Friday, June 2, 2017

Ramble Report June 1 2017



Today's Ramble was led by Linda Chafin.
Since Don was unable to attend today's ramble the photos that appear today were taken by Ramble volunteers: Ted (tl) and Catherine (cc).
Today's post was written by Linda Chafin with minor additions by Dale Hoyt.
Fifteen ramblers, a smaller than usual group, perhaps due to the elevated heat and humidity that is settling in for the summer, met today,
Announcement:
Rambles will meet at 8:30 AM during June, July and August, no matter what other sources of information (website, Flagpole, ABH or Garden newsletter) tell you. Rambles should end at approximately 10 AM.
Today's reading: We began the ramble with Bob Ambrose reciting a poem he'd written some years ago after traveling in China and viewing the once mighty but recently dammed Yangtze River. Though not written about Georgia's environment, its message – the tragic loss of irreplaceable ecosystems to blind human growth – could not be more pertinent.

Yangtze Blues

Three Gorges Dam Memorial Park, China
January 4, 2013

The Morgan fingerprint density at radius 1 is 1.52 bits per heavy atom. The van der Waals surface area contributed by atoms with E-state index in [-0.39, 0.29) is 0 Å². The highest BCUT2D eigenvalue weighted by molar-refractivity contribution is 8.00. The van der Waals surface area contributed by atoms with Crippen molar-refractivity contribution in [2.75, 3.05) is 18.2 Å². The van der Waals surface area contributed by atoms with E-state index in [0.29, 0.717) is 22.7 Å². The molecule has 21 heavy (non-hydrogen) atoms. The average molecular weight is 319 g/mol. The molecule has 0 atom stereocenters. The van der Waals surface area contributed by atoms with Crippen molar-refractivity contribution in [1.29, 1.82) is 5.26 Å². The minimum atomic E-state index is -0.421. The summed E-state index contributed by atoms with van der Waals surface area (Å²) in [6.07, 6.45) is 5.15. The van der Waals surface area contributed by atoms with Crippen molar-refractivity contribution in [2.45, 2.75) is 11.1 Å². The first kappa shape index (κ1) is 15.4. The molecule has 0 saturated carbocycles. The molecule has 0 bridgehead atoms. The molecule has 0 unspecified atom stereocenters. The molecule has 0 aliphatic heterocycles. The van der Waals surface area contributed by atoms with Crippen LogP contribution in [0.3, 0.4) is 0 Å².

Far away, well east of Eden
virile rivers carved a valley
through the age of long ago.

Now stretching out in black earth flatness
cotton patch competes with paddy
tractor vies with buffalo
below the rolling orange groves
with fences lined in climbing jasmine
border rows of sycamore.

Here in the highlands of Hubei
I can hear its song
rising out of mist and mountain
gray home of gods now gone
refuge of wayfaring mystic and misfit
place where the wild torrent
courses through gorges
once upon some time ago.

But now the long river
languishes
flat and heavy
murky deepness drowns Three Gorges
sighs behind a concrete slab
controlled and still
until release.

To wander
ancient river plains
that birthed and nurtured
feudal lords

a brand new land
of grit and coal
of dusky skies
that smother cities

town and village
torn and pillaged
taken into concrete

borg till onward
into paradise
of tollway road

and high rise rows
in cities of ten million
souls, new centers

that were meant
to sparkle, broker
fortunes, beckon

dreams and draw
beleaguered masses
forward, soar

into the gray-brown
skyscape, lined